earlystack

Early concepts for 2016 packaging.

Q: How many variations does each year’s concept typically have across the different gifts and sizes?

A: We usually have three patterns and from those patterns there are four or so variations. What works for the Holiday Blueberry Jam gift won’t necessarily work for a larger gift like the Holiday Italian Dinner. Sometimes an allover pattern will work with a specific box style and other times it will only work for the lid. I list all of my options and then I go over the restrictions of each box and compare and contrast what works for certain boxes and what doesn’t. Then I try to divvy it up so there’s an equal representation of patterns across the collection.

Q: Are designs completed digitally or are elements hand painted and scanned into a computer?

A: A combination of both. For example, our 2016 collection concept was “botanical holiday.” I just wanted to get some ideas going so I did some sketches and scanned them in quickly. I had intentions of hand painting them in watercolors, but to get the idea rolling, I “painted” them in Photoshop and everyone loved how they looked! Last year, our packaging was all designed digitally and I can remember another year that it was all typography. The last couple of years, we’ve started to work in more physical drawings and it is true for our 2017 holiday designs as well.

berryprogression

Winter berry progression.

cardinalprogression

Cardinal progression.

poinsettiaprogression

Poinsettia progression.

Q: Do you work closely with our vendor to ensure that the real packaging mirrors the way you design the initial mock packaging in-house?

A: We meet early on in the process to show them what we’re thinking and talk through any limitations. Throughout the whole process we stay in close contact and are always communicating through email and phone as questions come up. They’re great about letting us know what does and doesn’t work, or what might be too risky to try and they usually try to do that up front when we’re sharing concepts. Our mock packaging that we create in-house to show our team for approval is SO different that it can be really tough to get people to buy into it sometimes. Elements like foils and metallic paper are non-existent when we make a mock in-house, so we really don’t see it all come to life until the packaging arrives.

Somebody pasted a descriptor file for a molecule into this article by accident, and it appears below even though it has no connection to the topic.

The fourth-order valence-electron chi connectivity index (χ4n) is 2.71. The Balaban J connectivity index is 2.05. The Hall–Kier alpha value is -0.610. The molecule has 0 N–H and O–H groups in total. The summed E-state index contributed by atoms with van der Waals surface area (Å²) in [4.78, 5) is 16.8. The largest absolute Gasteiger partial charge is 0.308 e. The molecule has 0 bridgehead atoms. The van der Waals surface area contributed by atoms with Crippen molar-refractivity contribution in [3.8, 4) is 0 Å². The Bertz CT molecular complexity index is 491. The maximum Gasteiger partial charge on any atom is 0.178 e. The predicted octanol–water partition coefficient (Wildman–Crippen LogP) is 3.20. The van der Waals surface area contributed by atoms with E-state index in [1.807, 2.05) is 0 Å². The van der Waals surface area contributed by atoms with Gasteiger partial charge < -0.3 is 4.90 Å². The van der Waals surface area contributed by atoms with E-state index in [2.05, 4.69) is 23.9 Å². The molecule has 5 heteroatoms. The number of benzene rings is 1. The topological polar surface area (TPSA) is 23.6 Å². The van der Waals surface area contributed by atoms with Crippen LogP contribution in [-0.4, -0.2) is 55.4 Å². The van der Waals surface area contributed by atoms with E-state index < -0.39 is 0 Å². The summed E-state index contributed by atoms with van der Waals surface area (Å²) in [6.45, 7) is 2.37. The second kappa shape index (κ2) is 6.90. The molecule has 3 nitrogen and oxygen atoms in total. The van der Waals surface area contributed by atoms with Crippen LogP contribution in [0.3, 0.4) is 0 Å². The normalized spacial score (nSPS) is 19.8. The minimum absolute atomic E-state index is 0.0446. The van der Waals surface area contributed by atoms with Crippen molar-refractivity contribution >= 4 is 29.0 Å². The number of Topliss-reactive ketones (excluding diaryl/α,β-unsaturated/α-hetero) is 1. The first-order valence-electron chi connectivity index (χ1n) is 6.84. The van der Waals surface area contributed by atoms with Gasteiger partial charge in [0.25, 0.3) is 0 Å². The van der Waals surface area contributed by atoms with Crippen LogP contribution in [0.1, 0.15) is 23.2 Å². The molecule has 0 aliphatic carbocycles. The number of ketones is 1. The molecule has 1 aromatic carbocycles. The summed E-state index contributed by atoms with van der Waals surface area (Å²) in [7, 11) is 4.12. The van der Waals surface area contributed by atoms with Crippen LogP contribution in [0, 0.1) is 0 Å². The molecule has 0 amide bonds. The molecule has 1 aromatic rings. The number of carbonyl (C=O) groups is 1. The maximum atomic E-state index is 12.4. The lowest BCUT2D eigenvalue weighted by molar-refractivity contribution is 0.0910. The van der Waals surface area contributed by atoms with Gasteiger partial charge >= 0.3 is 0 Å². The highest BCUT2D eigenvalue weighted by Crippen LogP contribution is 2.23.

Q: What has been your favorite packaging you’ve designed since you’ve been with Stonewall Kitchen and why?

A: That’s tough – there’s always something from each year that I think is a win and there’s always different reasons for those wins. The 2011 collection with the typography was the first collection I designed by myself, so that has always been a favorite of mine. The typography was so fun and I had a real sense of pride that I walked away with.

2011stack

Our 2014 collection was also very beautiful, but it was a win for me for a different reason. I got to mentor another designer and watch her learn along the way to make her design concept work. It was a really fulfilling experience to let her chase her vision.

2014stack

This year’s packaging is also one of my favorites because I love that they’re my drawings. To know it all started as a pencil sketch and that I brought it to life is so exciting. I have a painting background so when I get to tie that in with packaging, it’s a great feeling. It’s always great to hear what my co-workers have to say about the packaging each year.

Q: Any sneak peeks or hints you can give us for 2017 holiday packaging? What can we expect to see next year?

I had a chance to draw again and apply the same technique of adding color digitally, like this year’s packaging. It’s very vintage – think 50’s and 60’s. To me it feels like a classic Christmas movie. Even though the colors are very similar to this year’s and the technique of the boxes are the same, it’s still a very different feel. Stay tuned!

Watch our packaging come to life thanks to United Paper Box Co! And don’t forget to check out our entire Holiday Collection for your gift giving needs. Happy Holidays!

Share your thoughts with us

Please log in using one of these methods to post your comment:

WordPress.com Logo

You are commenting using your WordPress.com account. Log Out / Change )

Twitter picture

You are commenting using your Twitter account. Log Out / Change )

Facebook photo

You are commenting using your Facebook account. Log Out / Change )

Google+ photo

You are commenting using your Google+ account. Log Out / Change )

Connecting to %s